The “steel” derailer is too much hard-edge leadership. I could easily get upset with others who resisted going the direction I thought was best. I was judgmental. If pushed, I could become angry, which is primarily a way to control the behavior of others. I could easily, and often do, dominate meetings, talking too much and not listening enough. I could be intimidating to others. My derailer was too much steel, more than just intensity.
I previously believed my weakness was being an overachiever. I was never the best athlete or smartest person in the group, but I could win the accolades I needed by working harder than almost anybody and being disciplined and well organized.
I was an overachiever, but that term is insufficient. I became a workaholic. I worked far more hours than normal, sometimes 60-80 hours per week. I constantly sought extreme challenges, such as ethical turnarounds (coming in and establishing an ethical culture in a corrupt organization while also fixing the finances and operations), or a major technology shift which threatened a company’s survival.
When things got more normal, I got bored. Similar to the metaphor in the book, Soul of a New Machine by Tracy Kidder, I was like an obsessed pinball-machine player who, when he won, just got to play another game of pinball. That’s one reason why we moved so often as a family. I constantly sought new leadership challenges.
My neediness and steel had turned me into a workaholic.
I was intensely focused on achieving. I got into distance running for stress relief, setting the goal to run 1,000 miles a year. I failed for two years in a row due in the first year to a busy work schedule, and in the second year to a busy schedule, illnesses, and an ankle sprain.
I achieved my 1,000-mile running goal in the third year despite busy schedules, illnesses, sprains, and more. I just ran in spite of them to achieve my goal. I was driven. At times, I smoked and drank too much to relieve the stress I had created for myself.
I wasn’t just intense. I was a workaholic.
But I Have Strengths and Talents Too
Thankfully, I also have strengths and talents, and I’ve improved over the years. I believe I’m a person of character (far from perfect, but ethical), a lifelong learner, grateful for my blessings, generous, learning to be humbler, and a Christian seeking to become a better Christian. (There’s that drive again, but now for a more worthy purpose.)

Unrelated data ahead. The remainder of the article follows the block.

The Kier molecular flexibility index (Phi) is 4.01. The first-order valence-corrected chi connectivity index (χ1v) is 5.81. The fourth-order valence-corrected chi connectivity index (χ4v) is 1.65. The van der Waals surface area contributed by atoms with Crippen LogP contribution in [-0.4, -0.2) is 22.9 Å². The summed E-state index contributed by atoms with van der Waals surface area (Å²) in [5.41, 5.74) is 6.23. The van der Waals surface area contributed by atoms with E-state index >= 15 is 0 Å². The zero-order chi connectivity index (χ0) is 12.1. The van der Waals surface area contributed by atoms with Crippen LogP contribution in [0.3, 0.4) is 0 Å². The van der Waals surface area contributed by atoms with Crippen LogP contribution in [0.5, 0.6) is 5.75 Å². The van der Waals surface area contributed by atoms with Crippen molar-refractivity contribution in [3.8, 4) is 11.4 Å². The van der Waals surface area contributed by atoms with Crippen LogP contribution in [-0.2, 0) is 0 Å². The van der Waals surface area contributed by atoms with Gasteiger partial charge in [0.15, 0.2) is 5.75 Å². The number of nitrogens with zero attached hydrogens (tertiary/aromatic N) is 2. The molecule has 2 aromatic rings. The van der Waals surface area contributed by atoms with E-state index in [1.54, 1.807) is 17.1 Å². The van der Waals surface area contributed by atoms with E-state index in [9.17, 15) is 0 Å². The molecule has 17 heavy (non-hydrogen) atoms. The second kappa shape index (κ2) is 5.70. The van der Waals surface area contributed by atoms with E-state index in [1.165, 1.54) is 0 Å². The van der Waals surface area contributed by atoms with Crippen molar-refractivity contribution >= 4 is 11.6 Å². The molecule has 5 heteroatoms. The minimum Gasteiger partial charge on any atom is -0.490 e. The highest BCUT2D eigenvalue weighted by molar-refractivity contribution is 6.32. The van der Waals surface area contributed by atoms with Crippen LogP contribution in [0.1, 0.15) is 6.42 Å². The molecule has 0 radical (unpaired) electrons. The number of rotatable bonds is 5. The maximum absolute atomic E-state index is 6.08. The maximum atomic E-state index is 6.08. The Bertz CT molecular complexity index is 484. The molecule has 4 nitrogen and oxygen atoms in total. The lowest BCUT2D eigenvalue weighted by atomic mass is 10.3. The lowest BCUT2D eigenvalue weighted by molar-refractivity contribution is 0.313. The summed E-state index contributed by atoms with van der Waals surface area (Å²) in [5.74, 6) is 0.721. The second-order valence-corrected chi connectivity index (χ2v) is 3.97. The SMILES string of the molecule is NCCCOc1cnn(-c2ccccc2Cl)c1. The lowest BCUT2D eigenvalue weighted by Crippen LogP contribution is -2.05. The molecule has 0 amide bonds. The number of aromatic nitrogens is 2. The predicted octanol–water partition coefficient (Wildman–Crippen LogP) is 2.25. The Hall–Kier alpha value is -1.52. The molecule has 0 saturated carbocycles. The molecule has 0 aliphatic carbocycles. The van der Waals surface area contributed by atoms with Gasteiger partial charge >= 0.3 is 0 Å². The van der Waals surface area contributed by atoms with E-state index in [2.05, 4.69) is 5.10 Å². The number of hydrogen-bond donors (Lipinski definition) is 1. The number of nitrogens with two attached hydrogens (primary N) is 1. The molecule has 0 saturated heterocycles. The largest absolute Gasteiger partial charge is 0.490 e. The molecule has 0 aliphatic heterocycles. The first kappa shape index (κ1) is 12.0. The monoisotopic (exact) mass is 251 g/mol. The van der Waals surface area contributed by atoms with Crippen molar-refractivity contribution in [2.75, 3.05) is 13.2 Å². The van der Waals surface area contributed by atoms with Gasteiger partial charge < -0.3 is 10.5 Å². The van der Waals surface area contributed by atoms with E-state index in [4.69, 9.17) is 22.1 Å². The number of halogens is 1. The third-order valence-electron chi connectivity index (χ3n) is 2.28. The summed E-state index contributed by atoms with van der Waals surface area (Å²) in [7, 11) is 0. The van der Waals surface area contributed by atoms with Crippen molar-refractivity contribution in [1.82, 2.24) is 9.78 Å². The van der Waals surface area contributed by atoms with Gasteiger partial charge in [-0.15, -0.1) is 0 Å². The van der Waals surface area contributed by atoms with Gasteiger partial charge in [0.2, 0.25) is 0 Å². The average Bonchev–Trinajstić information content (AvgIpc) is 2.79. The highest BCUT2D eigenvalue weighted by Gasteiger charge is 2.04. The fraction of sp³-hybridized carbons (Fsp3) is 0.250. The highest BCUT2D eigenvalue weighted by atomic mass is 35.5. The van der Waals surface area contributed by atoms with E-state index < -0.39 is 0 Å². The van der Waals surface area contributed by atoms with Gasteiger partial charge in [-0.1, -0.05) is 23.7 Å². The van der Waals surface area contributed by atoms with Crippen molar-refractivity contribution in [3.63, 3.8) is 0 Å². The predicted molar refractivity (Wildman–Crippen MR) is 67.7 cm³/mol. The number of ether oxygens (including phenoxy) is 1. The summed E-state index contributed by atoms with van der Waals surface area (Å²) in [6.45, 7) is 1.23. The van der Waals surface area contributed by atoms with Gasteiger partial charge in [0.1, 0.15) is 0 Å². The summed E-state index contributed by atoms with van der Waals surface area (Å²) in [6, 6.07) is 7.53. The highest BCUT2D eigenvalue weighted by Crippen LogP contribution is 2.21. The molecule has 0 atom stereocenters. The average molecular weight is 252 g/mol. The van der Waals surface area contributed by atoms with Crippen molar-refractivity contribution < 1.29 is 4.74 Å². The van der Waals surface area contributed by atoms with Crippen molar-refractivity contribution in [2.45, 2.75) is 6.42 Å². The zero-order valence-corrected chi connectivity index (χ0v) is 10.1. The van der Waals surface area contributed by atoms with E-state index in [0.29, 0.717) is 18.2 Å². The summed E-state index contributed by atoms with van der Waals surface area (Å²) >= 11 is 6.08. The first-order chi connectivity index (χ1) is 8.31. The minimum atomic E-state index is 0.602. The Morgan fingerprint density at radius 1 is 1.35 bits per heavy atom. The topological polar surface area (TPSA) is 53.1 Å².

I’d describe myself as a hard worker, disciplined, well-organized, courageous, willing to take reasonable risks, open to continual learning and feedback, and creative. I believe I’m caring, loyal, a good husband, father, grandfather, and family man, a trustworthy friend, a servant-leader-in-progress, and much wiser today than I was before. Wisdom comes with age and the scars of experience.
I gave up alcohol and smoking over six years ago. I began eating as a vegetarian and then a vegan several years ago for health reasons. I exercise regularly, read and write almost every day, and am very close with my dear wife of 59 years, my family, some trusted friends, and God. It delights me to hear occasionally from colleagues with whom I shared challenging adventures over the years. I’m blessed in more ways than I can count.
Be Vulnerable: Turn Your Weaknesses into Something Good
I’m being vulnerable now, openly sharing thoughts about my weaknesses turned to something better. Perhaps some of you will undertake much earlier in life what it took me many years to learn?
We can’t hide our weaknesses. People see them. Denying our weaknesses is living an illusion.
Our weaknesses keep us humble, and humility is a better character quality than arrogance. Some false friends and colleagues may take advantage of our vulnerability. But in my experience, the benefits far outweigh the risks.
Acknowledging our weaknesses encourages fellowship and invites empathy. It reveals our authenticity and builds credibility. It also invites others to assist us, building teamwork and commitment. Revealing our weaknesses allows true friends and colleagues to share the lessons they’ve learned, helping us improving those weaknesses.
Share your weaknesses. Be vulnerable. Good things will follow.
By Bob Vanourek